# Proof by contradiction, i think i got it, its long but i think it works, suggestions

1. Sep 26, 2006

### mr_coffee

Hello everyone! THe directions are the following:
Carefully formulate the negations of each of the statements. Then prove each statement by contradiction.

Here is the problem:
If a and b are rational numbers, b!=0, and r is an irrational number, then a+br is irrational.

I made it into a universal statement:
$$\forall$$ real numbers a and b and r, if a nd b are rational such that b != 0, and r is irrational, then a + br is rational.

I then took the negation:
$$\exists$$ rational numbers a and b, b != 0 and irrational number r such that a + br is rational.

Proof:
Suppose not. That is, suppose there are rational numbers a and b, with b != 0 and r is an irrational number such that a + br is rational. By definition of rational a + br = e/f and a = m/n and b = x/y for some integers e, f, m, n, x, and y with n,y,x, and f != 0. By substitution

a + br = e/f
a = m/n;
r = irrational
b = x/y

m/n + (x/y)*r = e/f

r = y/x(e/f – m/n)

r = (yen-fmy)/fnx

now yen-fmy and fnx are both integers, and fnx != 0. Hence r is a quotient of the integers yen-fmy and fnx with fnx != 0. Thus, by definition of rational, r is rational, which contradicts the supposition that a+br is irrational.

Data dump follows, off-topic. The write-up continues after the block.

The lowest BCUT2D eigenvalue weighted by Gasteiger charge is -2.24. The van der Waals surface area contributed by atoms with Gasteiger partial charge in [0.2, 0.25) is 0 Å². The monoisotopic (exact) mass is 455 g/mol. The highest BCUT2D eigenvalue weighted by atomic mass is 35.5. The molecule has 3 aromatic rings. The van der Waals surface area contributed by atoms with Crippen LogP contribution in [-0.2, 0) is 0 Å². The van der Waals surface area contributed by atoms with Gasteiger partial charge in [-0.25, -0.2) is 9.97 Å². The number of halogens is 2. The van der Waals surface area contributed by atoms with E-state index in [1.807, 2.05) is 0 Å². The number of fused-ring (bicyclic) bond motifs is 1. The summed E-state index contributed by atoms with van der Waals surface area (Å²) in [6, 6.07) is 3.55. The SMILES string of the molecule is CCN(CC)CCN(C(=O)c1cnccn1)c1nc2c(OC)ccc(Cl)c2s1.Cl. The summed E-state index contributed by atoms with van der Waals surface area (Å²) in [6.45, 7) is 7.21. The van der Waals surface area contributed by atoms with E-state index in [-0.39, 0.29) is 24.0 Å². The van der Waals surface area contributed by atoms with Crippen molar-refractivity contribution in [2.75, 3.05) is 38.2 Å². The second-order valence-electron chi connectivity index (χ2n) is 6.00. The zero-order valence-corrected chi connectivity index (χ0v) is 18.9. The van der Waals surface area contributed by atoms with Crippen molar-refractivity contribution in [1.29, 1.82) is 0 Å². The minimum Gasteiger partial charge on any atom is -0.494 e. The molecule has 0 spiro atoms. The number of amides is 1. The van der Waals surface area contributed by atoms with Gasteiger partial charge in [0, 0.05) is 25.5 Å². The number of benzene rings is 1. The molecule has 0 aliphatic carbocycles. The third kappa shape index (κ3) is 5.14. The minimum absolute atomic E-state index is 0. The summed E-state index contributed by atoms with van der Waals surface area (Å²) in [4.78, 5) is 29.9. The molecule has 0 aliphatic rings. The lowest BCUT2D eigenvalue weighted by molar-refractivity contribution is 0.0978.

I know there are alot of variables, but i wasn't sure how else to show that r is infact a quotient of integers.

Any comments on what i did if its correct or flawed? Thank you!

2. Sep 27, 2006

### HallsofIvy

Staff Emeritus
What you've done is perfectly correct but you are right- it's hard to read with all those letters.

You might just use the fact that the set of rational numbers is closed under addition and multiplication- and every non-zero rational number has a rational multiplicative inverse.

If a+ br= c then r= (c-a)(1/b). If a, b, c, b not 0, are all rational then c-a is rational (because the rational numbers are closed under addition), 1/b is rational (b is not 0 so has a rational multiplicative inverse), (c-a)(1/b) is rational (the rational numbers are closed under multiplication).

3. Sep 27, 2006

### mr_coffee

That does look alot nicer, thanks for the help!